To what extent are alternative proteins revolutionising our eating habits?
Christoph Klotter: In terms of nutritional psychology, we are in the middle of a silent revolution. The whole food industry is changing and is focusing on the issue of sustainability. That’s why alternative protein products – which are ideally placed to meet future needs – are rapidly gaining ground. Millennials in particular are responsible for this major change in mindset: they are more quality-conscious and ethically responsible in their shopping habits, and they want to eat more healthily. According to the 2020 Nutrition Report by the Federal Ministry of Food and Agriculture, 55% of Germans now describe themselves as flexitarian, in other words flexible vegetarians who are consciously reducing their meat consumption. Most people wouldn’t even have known what a flexitarian was 10 years ago.
Christian Zacherl: Alternative protein have really taken off in the last 5–10 years, both in terms of demand and in product applications and research projects. This is due to a number of factors, including new domestic sources of raw materials and improved technologies and processing methods. The last two points in particular have greatly improved the quality of the products – particularly as regards taste and texture. We can expect further significant developments in this respect over the coming years.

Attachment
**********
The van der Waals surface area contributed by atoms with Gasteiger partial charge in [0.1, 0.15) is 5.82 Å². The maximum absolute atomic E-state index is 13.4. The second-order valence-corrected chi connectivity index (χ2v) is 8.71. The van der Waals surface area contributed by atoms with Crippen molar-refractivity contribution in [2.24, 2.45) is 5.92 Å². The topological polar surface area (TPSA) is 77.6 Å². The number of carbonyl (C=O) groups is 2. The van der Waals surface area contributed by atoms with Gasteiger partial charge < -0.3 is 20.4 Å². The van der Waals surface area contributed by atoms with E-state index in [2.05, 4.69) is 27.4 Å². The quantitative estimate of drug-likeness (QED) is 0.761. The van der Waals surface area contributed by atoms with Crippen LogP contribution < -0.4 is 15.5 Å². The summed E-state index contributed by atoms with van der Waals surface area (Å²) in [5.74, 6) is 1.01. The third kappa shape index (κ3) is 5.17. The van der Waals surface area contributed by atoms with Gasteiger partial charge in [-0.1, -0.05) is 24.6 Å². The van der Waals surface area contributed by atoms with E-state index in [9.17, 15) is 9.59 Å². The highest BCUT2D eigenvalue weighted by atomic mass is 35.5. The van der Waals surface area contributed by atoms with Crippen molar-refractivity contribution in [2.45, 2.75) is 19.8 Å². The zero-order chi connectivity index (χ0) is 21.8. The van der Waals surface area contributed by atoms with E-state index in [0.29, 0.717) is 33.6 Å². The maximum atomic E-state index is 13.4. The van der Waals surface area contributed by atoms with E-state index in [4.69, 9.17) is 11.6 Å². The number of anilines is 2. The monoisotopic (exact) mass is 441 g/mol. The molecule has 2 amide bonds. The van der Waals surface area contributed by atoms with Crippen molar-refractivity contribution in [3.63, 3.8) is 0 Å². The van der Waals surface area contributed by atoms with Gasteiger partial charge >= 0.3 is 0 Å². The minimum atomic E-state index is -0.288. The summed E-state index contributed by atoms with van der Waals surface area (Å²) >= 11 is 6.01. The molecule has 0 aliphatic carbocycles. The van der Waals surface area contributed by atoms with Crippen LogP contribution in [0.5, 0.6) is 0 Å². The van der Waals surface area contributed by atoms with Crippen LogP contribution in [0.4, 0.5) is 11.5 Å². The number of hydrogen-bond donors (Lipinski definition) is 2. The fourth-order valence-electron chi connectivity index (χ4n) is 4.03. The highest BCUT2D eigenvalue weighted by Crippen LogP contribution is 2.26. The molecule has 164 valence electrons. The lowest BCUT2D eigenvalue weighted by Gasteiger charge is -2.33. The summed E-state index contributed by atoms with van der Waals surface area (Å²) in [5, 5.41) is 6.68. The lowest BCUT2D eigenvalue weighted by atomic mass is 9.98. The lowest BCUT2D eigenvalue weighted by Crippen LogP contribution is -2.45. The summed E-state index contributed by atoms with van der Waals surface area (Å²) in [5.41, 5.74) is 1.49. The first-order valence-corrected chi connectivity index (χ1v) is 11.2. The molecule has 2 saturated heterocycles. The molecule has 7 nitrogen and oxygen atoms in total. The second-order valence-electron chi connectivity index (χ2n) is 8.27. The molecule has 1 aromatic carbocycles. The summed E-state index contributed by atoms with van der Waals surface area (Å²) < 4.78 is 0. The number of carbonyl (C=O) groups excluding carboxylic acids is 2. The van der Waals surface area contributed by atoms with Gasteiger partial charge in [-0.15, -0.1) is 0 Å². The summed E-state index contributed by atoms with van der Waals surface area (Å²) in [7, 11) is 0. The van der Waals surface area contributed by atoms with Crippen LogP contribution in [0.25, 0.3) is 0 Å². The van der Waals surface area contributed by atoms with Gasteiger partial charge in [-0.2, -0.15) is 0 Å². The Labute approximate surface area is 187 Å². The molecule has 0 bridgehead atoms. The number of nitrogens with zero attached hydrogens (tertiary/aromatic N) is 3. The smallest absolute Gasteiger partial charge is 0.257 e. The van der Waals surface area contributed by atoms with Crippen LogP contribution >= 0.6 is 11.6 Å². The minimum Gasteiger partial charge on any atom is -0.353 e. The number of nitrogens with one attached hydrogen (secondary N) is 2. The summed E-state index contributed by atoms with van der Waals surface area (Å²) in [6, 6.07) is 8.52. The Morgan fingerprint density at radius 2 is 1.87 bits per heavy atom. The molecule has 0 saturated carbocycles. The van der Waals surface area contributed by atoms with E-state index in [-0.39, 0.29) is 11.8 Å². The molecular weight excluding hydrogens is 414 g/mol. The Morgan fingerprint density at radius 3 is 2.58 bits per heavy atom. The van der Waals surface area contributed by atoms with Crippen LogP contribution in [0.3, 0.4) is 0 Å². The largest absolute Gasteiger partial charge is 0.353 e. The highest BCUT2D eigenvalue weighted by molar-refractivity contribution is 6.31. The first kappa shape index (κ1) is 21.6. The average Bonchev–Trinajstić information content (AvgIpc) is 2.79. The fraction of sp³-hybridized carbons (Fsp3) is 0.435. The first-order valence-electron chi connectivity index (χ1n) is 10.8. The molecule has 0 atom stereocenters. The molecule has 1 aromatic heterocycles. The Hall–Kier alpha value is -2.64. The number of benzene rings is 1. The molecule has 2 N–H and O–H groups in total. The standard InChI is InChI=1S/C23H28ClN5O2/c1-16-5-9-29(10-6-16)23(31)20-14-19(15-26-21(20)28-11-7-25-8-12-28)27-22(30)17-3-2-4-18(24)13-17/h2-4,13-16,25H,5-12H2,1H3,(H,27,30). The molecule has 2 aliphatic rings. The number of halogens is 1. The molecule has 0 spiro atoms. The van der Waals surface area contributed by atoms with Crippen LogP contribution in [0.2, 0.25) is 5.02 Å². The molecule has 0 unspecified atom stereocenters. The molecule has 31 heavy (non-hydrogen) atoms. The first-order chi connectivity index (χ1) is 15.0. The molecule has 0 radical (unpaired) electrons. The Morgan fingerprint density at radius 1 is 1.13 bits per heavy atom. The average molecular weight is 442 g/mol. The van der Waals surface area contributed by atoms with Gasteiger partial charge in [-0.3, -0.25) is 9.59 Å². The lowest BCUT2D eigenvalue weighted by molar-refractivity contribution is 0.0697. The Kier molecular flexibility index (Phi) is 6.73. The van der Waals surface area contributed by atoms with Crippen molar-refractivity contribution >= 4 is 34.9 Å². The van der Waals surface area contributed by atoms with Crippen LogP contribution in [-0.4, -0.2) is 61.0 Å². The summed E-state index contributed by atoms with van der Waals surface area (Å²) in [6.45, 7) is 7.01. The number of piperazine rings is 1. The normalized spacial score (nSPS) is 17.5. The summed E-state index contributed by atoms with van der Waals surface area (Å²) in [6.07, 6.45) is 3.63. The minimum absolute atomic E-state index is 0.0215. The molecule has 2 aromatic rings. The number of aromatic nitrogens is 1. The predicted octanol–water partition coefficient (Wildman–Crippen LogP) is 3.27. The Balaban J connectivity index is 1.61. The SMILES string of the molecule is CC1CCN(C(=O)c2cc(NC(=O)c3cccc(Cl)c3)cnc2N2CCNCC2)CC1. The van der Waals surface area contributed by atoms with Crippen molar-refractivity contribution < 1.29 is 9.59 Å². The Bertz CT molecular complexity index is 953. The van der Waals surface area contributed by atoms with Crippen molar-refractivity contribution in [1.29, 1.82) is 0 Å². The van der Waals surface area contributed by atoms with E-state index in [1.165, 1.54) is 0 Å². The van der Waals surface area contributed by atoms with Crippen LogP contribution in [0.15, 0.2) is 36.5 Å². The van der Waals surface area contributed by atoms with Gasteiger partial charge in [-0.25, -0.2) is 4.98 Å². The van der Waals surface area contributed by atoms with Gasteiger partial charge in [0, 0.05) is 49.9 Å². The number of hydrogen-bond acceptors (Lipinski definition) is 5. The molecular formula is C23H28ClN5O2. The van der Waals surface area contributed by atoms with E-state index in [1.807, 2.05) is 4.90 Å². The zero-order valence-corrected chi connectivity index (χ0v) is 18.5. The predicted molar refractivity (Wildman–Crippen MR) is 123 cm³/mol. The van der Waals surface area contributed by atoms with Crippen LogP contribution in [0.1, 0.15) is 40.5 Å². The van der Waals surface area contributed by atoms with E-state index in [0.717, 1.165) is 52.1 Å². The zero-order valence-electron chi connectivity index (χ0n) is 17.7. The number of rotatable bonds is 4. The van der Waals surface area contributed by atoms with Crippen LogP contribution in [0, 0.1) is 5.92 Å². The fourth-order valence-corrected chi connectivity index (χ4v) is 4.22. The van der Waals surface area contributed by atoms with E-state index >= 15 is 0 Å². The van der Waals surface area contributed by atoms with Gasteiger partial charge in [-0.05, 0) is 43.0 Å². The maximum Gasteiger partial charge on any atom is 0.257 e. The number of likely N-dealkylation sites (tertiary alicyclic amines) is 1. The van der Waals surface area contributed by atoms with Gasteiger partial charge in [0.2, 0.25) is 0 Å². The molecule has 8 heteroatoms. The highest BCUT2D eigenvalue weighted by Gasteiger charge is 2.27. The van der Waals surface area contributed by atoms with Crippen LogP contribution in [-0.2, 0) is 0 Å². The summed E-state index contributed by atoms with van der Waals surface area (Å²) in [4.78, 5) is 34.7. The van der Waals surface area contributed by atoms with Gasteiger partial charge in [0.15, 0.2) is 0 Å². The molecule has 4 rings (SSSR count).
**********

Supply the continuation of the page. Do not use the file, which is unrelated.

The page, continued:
Karen Tay: Although the increasing popularity of alternative proteins is a global phenomenon, the pace of development is especially fast in some countries and cities. For instance Hong Kong and Singapore currently leading the way in Asia. They are building attractive and innovative ecosystem that appeal to key stakeholders across the entire value chain, like ingredient suppliers, processing companies, academia, start-ups and investors. Accelerating regulatory frameworks, especially around cultured meat will also determine how likely and how soon, they end up on our plates. Soy, being a common ingredient in plant-based proteins has long been part of Asian diets. At the same time, companies are adapting proteins to match local cuisine and eating habits as closely as possible, and this is helping to increase acceptance too.